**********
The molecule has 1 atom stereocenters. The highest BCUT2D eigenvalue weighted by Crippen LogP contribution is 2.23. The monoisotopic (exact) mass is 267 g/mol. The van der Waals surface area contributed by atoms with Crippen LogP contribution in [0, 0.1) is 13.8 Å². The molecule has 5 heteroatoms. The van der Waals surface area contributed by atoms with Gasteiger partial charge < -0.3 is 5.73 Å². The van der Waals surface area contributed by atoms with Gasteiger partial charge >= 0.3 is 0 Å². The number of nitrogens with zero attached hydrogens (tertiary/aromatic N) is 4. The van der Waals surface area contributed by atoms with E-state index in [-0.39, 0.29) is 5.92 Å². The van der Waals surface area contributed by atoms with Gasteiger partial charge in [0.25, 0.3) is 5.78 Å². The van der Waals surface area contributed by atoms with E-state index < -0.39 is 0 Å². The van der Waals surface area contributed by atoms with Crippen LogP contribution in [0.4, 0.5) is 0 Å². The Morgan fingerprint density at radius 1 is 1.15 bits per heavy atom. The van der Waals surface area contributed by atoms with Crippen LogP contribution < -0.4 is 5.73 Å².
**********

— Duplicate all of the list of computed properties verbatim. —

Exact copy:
The molecule has 1 atom stereocenters. The highest BCUT2D eigenvalue weighted by Crippen LogP contribution is 2.23. The monoisotopic (exact) mass is 267 g/mol. The van der Waals surface area contributed by atoms with Crippen LogP contribution in [0, 0.1) is 13.8 Å². The molecule has 5 heteroatoms. The van der Waals surface area contributed by atoms with Gasteiger partial charge < -0.3 is 5.73 Å². The van der Waals surface area contributed by atoms with Gasteiger partial charge >= 0.3 is 0 Å². The number of nitrogens with zero attached hydrogens (tertiary/aromatic N) is 4. The van der Waals surface area contributed by atoms with E-state index in [-0.39, 0.29) is 5.92 Å². The van der Waals surface area contributed by atoms with Gasteiger partial charge in [0.25, 0.3) is 5.78 Å². The van der Waals surface area contributed by atoms with E-state index < -0.39 is 0 Å². The van der Waals surface area contributed by atoms with Crippen LogP contribution in [0.4, 0.5) is 0 Å². The Morgan fingerprint density at radius 1 is 1.15 bits per heavy atom. The van der Waals surface area contributed by atoms with Crippen LogP contribution < -0.4 is 5.73 Å².